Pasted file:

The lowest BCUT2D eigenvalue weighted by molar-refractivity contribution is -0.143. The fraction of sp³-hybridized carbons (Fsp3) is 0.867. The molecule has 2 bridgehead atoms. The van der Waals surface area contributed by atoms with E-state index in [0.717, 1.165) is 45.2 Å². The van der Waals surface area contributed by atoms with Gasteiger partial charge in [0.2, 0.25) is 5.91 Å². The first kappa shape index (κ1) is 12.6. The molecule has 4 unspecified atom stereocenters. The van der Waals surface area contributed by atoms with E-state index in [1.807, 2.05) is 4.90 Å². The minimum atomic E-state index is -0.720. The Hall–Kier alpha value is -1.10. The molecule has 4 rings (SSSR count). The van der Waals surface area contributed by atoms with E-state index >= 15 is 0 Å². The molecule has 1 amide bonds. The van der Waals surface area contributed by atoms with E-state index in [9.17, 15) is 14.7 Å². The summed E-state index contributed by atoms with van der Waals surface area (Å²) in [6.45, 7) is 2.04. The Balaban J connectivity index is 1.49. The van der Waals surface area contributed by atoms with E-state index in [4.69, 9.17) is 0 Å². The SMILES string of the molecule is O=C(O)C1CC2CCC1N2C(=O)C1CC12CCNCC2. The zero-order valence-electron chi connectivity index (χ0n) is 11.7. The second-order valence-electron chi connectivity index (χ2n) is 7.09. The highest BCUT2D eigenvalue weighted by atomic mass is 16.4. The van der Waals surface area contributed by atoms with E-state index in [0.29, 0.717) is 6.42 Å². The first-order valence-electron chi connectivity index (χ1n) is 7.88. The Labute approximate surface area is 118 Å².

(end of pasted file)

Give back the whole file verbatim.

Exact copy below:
The lowest BCUT2D eigenvalue weighted by molar-refractivity contribution is -0.143. The fraction of sp³-hybridized carbons (Fsp3) is 0.867. The molecule has 2 bridgehead atoms. The van der Waals surface area contributed by atoms with E-state index in [0.717, 1.165) is 45.2 Å². The van der Waals surface area contributed by atoms with Gasteiger partial charge in [0.2, 0.25) is 5.91 Å². The first kappa shape index (κ1) is 12.6. The molecule has 4 unspecified atom stereocenters. The van der Waals surface area contributed by atoms with E-state index in [1.807, 2.05) is 4.90 Å². The minimum atomic E-state index is -0.720. The Hall–Kier alpha value is -1.10. The molecule has 4 rings (SSSR count). The van der Waals surface area contributed by atoms with E-state index >= 15 is 0 Å². The molecule has 1 amide bonds. The van der Waals surface area contributed by atoms with E-state index in [9.17, 15) is 14.7 Å². The summed E-state index contributed by atoms with van der Waals surface area (Å²) in [6.45, 7) is 2.04. The Balaban J connectivity index is 1.49. The van der Waals surface area contributed by atoms with E-state index in [4.69, 9.17) is 0 Å². The SMILES string of the molecule is O=C(O)C1CC2CCC1N2C(=O)C1CC12CCNCC2. The zero-order valence-electron chi connectivity index (χ0n) is 11.7. The second-order valence-electron chi connectivity index (χ2n) is 7.09. The highest BCUT2D eigenvalue weighted by atomic mass is 16.4. The van der Waals surface area contributed by atoms with E-state index in [0.29, 0.717) is 6.42 Å². The first-order valence-electron chi connectivity index (χ1n) is 7.88. The Labute approximate surface area is 118 Å².